When you happen to be a weightlifter, you do not merely lift weighty kilos of iron in front of a hugely anticipating crowd; you lift the hopes of your country on your broad shoulders. Through your efforts, the nation rises in unison. But does it even occur to us that the names of some top Indian women weightlifters may not even be on the lips of the larger countrymen that can recite the names, records, and even birth-dates of their favourite sportsmen from cricket?
In a country obsessing over cricket and holding not such a great regard for sporting endeavours of the likes of Hockey, Badminton or Table Tennis, one can be rather frustrated to understand just where do sports like Weightlifting stand?
In a nation that rests all the love for male cricketers but where icons such as Mithali Raj and Jhulan Goswami still represent that faction of the sport that’s continually fighting a battle for the case of ‘equal pay’ (vis-a-vis their male counterparts) in that part of the 21st century where the rabble for feminism and women-equality is at its highest, where do some of the top Indian women weightlifters stand?
But while we can neither answer through conjecture nor through stupendous guesswork if these talented sportswomen are popular or not, what we can definitely do is to list out who these talented and top Indian women weightlifters are. Also, we can attempt to suggest what have their greatest achievements been?
Saikhom Mirabai Chanu
The funniest thing about this great Indian is that often when you type her name in the Google search box or whatever is it that you use, you’ll find to your amusement some search queries that ask of the state to which Saikhom Chanu belongs. That, in itself, summarises the importance that the north-east has in a country whose preamble suggests, we are all equals and that, “All Indians are my brothers and sisters.”
For starters, this unsung hero, among the many top Indian women weightlifters won the first gold for Indian contingent at the Commonwealth Games held earlier in 2018. She’s also a reigning World and Commonwealth Games champion who sadly pulled out of the Asian Games in order to recover from a backache that demanded some time off.
This Imphal-born Manipuri athlete was the only Indian athlete who was a part of the 2016 Indian Olympics team. She also went to Brazil as India’s silver-winner in the 2014-Commonwealth Games in the Women’s 48-kg category.
What’s amusing is that there aren’t even an awful lot of images available of Santoshi Matsa over the Internet, a space that’s readily available to dish out so many images of our cricketers.
But, nevertheless, Santoshi Matsa has a number of feathers in her hat, of which a sterling achievement is Silver that she won at the 2014 Commonwealth Games in the Women’s 53-kg category.
An earnest and dedicated competitor, Matsa hails from Kondavelagada, a district in Andhra Pradesh and to her credit, she’s only 24, with a lot of years under her belt to go a long way in the sphere of weightlifting.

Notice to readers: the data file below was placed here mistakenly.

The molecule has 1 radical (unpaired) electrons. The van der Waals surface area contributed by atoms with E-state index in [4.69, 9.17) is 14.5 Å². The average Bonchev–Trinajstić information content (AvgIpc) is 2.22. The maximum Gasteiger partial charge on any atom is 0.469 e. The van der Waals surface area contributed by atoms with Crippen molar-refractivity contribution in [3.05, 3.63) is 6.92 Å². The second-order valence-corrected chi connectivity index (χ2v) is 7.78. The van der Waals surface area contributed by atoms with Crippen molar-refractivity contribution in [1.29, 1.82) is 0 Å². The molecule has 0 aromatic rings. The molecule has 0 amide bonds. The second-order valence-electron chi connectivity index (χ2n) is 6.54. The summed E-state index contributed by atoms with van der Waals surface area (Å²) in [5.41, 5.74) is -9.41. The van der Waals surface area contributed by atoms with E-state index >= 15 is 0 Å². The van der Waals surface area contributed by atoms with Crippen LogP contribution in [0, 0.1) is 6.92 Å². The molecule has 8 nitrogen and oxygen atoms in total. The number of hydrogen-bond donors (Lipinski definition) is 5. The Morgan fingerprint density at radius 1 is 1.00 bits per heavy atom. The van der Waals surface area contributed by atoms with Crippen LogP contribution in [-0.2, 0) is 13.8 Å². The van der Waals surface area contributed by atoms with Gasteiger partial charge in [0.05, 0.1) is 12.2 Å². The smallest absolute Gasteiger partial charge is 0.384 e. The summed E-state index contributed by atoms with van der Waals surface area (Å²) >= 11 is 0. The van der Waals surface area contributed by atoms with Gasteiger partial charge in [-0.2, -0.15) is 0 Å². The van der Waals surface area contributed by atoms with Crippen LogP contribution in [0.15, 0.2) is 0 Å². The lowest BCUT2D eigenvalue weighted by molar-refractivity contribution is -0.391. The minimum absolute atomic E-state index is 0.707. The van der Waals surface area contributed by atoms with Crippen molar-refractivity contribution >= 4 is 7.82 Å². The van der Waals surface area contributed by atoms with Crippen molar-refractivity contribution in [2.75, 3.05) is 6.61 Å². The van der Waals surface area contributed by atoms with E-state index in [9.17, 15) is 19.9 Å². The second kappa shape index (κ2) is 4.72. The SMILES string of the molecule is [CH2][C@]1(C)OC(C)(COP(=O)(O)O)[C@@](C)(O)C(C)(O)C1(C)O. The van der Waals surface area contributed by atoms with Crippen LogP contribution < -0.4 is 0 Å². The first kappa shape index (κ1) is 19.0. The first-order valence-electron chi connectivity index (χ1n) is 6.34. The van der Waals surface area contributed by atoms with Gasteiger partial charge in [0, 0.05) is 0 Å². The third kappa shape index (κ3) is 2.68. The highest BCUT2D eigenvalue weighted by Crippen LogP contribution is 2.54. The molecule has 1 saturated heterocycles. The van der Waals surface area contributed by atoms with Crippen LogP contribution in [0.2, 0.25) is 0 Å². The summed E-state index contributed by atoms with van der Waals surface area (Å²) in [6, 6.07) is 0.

That intensity on the face and that unflinching focus prove that there’s no chance of being careless or being unattentive whilst she’s at her best: and her best often means to lift mighty weights.
Swati Singh is a 29-year-old weightlifter that hails from Uttar Pradesh and has won a Bronze at the Commonwealth Games of 2014 in the 53-kg category in the past. There’s a bright future that lies ahead of her.
Oodles of sweat pours off the unfettered layers of skin on the forehead, marking her presence as an athlete of an indomitable courage and focus. It’s rather interesting that the only Punam Yadav that India often remains in the knowledge of belongs to the sphere of women’s cricket. And, for starters, it’s not at all a bad development for Female cricket.
It’s all a game of alphabets. The cricketer Poonam is with an ‘O’ and this one is with a ‘U’.
But India is also the home of another Punam Yadav. Punam is a very focused and consistent Indian weightlifter that happens to be all of 23 and hails from Varanasi, in Uttar Pradesh.
It was back in the 2014 Commonwealth Games where she won a Bronze in the 63-kg category but that was just the start.
In the just-concluded 2018 Asian Games, Punam, competing in 69 kg category, won a prestigious Gold by lifting a total of 222 kilos. She was by far, one of the best contestants in the challenging contests such as Snatch and Clean and Jerk.
But implicit in Punam Yadav’s story is the success of our top Indian women athletes and all the hard work that they put into forging successful careers. Her father, a poor farmer actually had to sell off his only buffalo in the household in order to arrange the needed funds to finance his daughter’s trip for her 2014 flight. In that remains the great lesson and something worth remembering. It’s not just the remarkable assortments of cricketers- all of who have made Indian proud- who struggle and hail from a favourite colloquial expression used nowadays: “small town”.
Women too have come up through a lot of turnstiles to be where they are today.